Power play: Fracturing plan wrong, indefensible

The Oklahoman Editorial Modified: June 15, 2009 at 4:10 am •  Published: June 15, 2009
Uncle Sam has grabbed control of much of the auto industry and financial sector. Why not oil and gas regulation as well?

Dramatic increases in federal control of the private sector and in regulation are becoming hallmarks of the Obama era. The latest power grab is an attempt to switch regulation of hydraulic fracturing from the states to the Environmental Protection Agency.

This is what we in the opinion trade call a "DBI” issue — dull but important. Fracturing isn’t a topic at the top of the minds of most folks, but it resides there for energy professionals, regulators and trade groups.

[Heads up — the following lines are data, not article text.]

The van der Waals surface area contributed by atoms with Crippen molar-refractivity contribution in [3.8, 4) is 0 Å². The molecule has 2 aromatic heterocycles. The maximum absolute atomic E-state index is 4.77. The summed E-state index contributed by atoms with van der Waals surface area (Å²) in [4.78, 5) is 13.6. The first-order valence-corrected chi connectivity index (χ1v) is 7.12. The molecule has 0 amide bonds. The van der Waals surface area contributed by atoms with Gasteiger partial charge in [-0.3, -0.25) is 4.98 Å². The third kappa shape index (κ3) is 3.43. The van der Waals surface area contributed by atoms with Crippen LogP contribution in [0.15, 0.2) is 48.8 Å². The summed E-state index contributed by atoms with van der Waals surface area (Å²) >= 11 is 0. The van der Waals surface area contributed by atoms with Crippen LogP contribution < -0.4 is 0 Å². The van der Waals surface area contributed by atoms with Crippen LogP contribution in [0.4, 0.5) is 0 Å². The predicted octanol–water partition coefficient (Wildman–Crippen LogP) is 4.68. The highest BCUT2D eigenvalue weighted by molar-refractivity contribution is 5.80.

Fracturing involves the injection of chemicals and water into wells to increase production. Some believe the technique poses harm to drinking water supplies. U.S. Rep. Dan Boren, D-Muskogee, disagrees and says the regulatory shift would be "disastrous for the industry.”

The Oklahoma City-based Interstate Oil and Gas Compact Commission says states "do a superb job” of protecting the environment from threats posed by oil and gas exploration and production. It says the shift to the EPA is unnecessary and threatens energy production.

Fracturing has been around for 50 years. Boren said the evidence from using the technique thousands of times for half a century doesn’t indicate a problem with drinking water contamination. Legislation has been introduced in Congress to require companies to disclose the chemicals used in the process and allow the EPA to ensure compliance with the Safe Drinking Water Act.

This is a solution in search of a problem.


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